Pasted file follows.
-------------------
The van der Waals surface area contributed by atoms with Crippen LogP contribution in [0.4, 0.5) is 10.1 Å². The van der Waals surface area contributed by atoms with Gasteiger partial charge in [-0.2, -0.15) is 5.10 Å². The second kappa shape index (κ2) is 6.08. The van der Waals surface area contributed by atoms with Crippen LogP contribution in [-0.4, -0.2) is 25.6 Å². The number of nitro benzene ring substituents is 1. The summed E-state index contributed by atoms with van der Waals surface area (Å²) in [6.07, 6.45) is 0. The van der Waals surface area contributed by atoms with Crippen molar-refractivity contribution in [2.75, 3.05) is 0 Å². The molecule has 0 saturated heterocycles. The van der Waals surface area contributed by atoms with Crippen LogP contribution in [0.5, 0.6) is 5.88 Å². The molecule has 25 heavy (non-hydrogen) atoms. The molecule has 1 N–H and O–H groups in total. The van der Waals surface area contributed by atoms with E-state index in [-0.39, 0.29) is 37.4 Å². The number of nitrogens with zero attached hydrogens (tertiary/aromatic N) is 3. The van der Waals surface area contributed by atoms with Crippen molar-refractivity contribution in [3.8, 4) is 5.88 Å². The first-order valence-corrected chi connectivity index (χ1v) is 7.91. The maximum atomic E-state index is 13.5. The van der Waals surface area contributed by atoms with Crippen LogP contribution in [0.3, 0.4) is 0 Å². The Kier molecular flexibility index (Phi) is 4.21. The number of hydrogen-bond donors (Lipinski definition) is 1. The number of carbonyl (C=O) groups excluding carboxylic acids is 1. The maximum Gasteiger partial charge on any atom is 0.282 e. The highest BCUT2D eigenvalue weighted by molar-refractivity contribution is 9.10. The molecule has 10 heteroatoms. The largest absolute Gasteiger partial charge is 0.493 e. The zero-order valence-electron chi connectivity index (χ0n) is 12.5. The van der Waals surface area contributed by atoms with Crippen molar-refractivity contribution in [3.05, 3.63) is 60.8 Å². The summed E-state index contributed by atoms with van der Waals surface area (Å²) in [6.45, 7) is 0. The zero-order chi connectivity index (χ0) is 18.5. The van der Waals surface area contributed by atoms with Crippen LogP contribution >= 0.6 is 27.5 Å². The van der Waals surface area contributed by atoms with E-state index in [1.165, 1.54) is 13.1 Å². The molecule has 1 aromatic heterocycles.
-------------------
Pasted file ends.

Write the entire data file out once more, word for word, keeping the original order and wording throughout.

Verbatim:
The van der Waals surface area contributed by atoms with Crippen LogP contribution in [0.4, 0.5) is 10.1 Å². The van der Waals surface area contributed by atoms with Gasteiger partial charge in [-0.2, -0.15) is 5.10 Å². The second kappa shape index (κ2) is 6.08. The van der Waals surface area contributed by atoms with Crippen LogP contribution in [-0.4, -0.2) is 25.6 Å². The number of nitro benzene ring substituents is 1. The summed E-state index contributed by atoms with van der Waals surface area (Å²) in [6.07, 6.45) is 0. The van der Waals surface area contributed by atoms with Crippen molar-refractivity contribution in [2.75, 3.05) is 0 Å². The molecule has 0 saturated heterocycles. The van der Waals surface area contributed by atoms with Crippen LogP contribution in [0.5, 0.6) is 5.88 Å². The molecule has 25 heavy (non-hydrogen) atoms. The molecule has 1 N–H and O–H groups in total. The van der Waals surface area contributed by atoms with E-state index in [-0.39, 0.29) is 37.4 Å². The number of nitrogens with zero attached hydrogens (tertiary/aromatic N) is 3. The van der Waals surface area contributed by atoms with Crippen molar-refractivity contribution in [3.8, 4) is 5.88 Å². The first-order valence-corrected chi connectivity index (χ1v) is 7.91. The maximum atomic E-state index is 13.5. The van der Waals surface area contributed by atoms with Crippen LogP contribution in [0.3, 0.4) is 0 Å². The Kier molecular flexibility index (Phi) is 4.21. The number of hydrogen-bond donors (Lipinski definition) is 1. The number of carbonyl (C=O) groups excluding carboxylic acids is 1. The maximum Gasteiger partial charge on any atom is 0.282 e. The highest BCUT2D eigenvalue weighted by molar-refractivity contribution is 9.10. The molecule has 10 heteroatoms. The largest absolute Gasteiger partial charge is 0.493 e. The zero-order valence-electron chi connectivity index (χ0n) is 12.5. The van der Waals surface area contributed by atoms with Crippen molar-refractivity contribution in [3.05, 3.63) is 60.8 Å². The summed E-state index contributed by atoms with van der Waals surface area (Å²) in [6.45, 7) is 0. The zero-order chi connectivity index (χ0) is 18.5. The van der Waals surface area contributed by atoms with Crippen LogP contribution >= 0.6 is 27.5 Å². The van der Waals surface area contributed by atoms with E-state index in [1.165, 1.54) is 13.1 Å². The molecule has 1 aromatic heterocycles.